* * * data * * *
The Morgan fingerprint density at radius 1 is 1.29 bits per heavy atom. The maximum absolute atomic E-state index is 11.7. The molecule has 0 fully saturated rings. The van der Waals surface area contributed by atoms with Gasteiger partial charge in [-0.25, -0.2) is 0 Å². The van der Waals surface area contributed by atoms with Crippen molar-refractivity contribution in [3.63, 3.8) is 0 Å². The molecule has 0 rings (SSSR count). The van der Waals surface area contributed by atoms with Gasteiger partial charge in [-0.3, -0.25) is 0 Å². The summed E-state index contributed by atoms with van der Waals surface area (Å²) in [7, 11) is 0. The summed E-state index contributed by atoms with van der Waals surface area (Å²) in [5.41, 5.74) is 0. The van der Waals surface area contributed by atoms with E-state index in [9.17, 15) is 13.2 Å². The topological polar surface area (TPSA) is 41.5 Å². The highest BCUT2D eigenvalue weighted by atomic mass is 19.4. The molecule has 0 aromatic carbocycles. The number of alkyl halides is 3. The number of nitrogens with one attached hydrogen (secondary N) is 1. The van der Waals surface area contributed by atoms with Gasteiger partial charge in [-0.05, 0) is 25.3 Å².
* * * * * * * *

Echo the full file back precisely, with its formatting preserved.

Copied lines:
The Morgan fingerprint density at radius 1 is 1.29 bits per heavy atom. The maximum absolute atomic E-state index is 11.7. The molecule has 0 fully saturated rings. The van der Waals surface area contributed by atoms with Gasteiger partial charge in [-0.25, -0.2) is 0 Å². The van der Waals surface area contributed by atoms with Crippen molar-refractivity contribution in [3.63, 3.8) is 0 Å². The molecule has 0 rings (SSSR count). The van der Waals surface area contributed by atoms with Gasteiger partial charge in [-0.3, -0.25) is 0 Å². The summed E-state index contributed by atoms with van der Waals surface area (Å²) in [7, 11) is 0. The summed E-state index contributed by atoms with van der Waals surface area (Å²) in [5.41, 5.74) is 0. The van der Waals surface area contributed by atoms with E-state index in [9.17, 15) is 13.2 Å². The topological polar surface area (TPSA) is 41.5 Å². The highest BCUT2D eigenvalue weighted by atomic mass is 19.4. The molecule has 0 aromatic carbocycles. The number of alkyl halides is 3. The number of nitrogens with one attached hydrogen (secondary N) is 1. The van der Waals surface area contributed by atoms with Gasteiger partial charge in [-0.05, 0) is 25.3 Å².